Unassociated Document
UNITED STATES
SECURITIES AND EXCHANGE COMMISSION
WASHINGTON, D.C. 20549
FORM 10-Q
 
x QUARTERLY REPORT PURSUANT TO SECTION 13 OR 15(d) OF THE SECURITIES
EXCHANGE ACT OF 1934

FOR THE QUARTERLY PERIOD ENDED June 30, 2010
OR

¨ TRANSITION REPORT PURSUANT TO SECTION 13 OR 15(d) OF THE SECURITIES
EXCHANGE ACT OF 1934

FOR THE TRANSITION PERIOD FROM ___________________TO _______________________
  
Commission File number 0-2500111
   
21st Century Holding Company
(Exact name of registrant as specified in its charter)

Florida
 
65-0248866
(State or Other Jurisdiction of
 
(IRS Employer
Incorporation or Organization)
 
Identification Number)

3661 West Oakland Park Boulevard, Suite 300, Lauderdale Lakes, Florida 33311
(Address of principal executive offices) (Zip Code)

954-581-9993
(Registrant's telephone number, including area code)
 
Indicate by check mark whether the registrant (1) has filed all reports required to be filed by Section 13 or 15(d) of the Securities Exchange Act of 1934 during the preceding 12 months (or for such shorter period that the registrant was required to file such reports), and (2) has been subject to such filing requirements for the past 90 days.

Yes x No ¨

Indicate by check mark whether the registrant has electronically submitted and posted on its corporate website, if any, every Interactive Data File required to be submitted and posted pursuant to Rule 405 of Regulation S-T (§232.405 of this chapter) during the preceding 12 months (or for such shorter period that the registrant was required to submit and post such files).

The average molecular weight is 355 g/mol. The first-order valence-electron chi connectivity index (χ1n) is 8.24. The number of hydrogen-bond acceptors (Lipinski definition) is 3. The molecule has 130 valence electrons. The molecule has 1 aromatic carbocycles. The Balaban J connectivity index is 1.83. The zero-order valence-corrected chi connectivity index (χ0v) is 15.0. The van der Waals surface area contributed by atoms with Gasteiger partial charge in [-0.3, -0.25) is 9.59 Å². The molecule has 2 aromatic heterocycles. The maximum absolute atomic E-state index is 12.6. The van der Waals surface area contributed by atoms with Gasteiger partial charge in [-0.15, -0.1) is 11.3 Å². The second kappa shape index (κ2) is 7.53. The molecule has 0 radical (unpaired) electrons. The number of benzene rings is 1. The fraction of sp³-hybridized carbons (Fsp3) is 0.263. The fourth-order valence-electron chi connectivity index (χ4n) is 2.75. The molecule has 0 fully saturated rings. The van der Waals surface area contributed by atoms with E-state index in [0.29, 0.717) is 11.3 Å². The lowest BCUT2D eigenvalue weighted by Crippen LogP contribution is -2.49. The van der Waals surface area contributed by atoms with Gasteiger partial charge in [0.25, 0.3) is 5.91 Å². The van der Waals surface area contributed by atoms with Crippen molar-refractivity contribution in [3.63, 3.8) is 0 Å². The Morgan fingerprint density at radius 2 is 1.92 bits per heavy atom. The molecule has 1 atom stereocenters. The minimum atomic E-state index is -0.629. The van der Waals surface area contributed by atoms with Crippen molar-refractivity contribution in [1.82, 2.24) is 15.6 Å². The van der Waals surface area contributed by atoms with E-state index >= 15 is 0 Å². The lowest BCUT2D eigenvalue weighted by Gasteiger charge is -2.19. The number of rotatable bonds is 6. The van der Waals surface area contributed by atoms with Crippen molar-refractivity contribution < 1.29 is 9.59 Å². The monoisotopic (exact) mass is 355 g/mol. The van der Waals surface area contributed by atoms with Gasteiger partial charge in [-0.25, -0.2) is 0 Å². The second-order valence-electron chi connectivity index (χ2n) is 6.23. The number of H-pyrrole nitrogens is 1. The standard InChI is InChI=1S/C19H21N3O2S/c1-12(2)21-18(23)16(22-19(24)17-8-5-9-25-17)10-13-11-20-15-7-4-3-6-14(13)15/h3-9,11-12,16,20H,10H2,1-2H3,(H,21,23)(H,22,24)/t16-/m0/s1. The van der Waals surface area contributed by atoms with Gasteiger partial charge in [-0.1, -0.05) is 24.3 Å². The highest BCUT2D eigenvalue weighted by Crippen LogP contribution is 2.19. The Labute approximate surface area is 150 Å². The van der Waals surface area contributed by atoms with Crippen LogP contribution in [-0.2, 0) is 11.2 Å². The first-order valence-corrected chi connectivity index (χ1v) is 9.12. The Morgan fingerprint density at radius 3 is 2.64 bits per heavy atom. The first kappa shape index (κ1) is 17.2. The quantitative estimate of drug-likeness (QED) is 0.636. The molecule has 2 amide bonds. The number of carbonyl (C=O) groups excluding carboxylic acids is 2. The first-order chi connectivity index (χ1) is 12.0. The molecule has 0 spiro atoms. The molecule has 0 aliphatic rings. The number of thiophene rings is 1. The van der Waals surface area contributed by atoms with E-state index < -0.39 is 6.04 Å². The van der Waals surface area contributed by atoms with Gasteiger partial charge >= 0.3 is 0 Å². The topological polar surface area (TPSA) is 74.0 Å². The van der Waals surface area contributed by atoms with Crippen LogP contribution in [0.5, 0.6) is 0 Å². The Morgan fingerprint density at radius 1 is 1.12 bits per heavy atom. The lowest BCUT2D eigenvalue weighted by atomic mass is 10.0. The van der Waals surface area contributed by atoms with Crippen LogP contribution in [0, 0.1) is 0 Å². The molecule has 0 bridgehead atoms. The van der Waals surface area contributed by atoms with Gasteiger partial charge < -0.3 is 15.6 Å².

Yes ¨ No ¨

Indicate by check mark whether the registrant is a large accelerated filer, an accelerated filer, a non-accelerated filer, or a smaller reporting company. See the definitions of “large accelerated filer”, “accelerated filer” and “smaller reporting company” in Rule 12b-2 of the Exchange Act.

Large accelerated filer ¨      Accelerated filer ¨      Non-accelerated filer ¨      Smaller reporting company x

Indicate by check mark whether the registrant is a shell company (as defined in Rule 12b-2 of the Exchange Act).
Yes ¨ No x

Indicate the number of shares outstanding of each of the issuer’s classes of common stock, as of the latest practicable date.

Common Stock, $.01 par value –7,946,384 outstanding as of August 16, 2010

 

 

21ST CENTURY HOLDING COMPANY

INDEX

   
PAGE
PART I: FINANCIAL INFORMATION
 
     
ITEM 1
Financial Statements
3
     
ITEM 2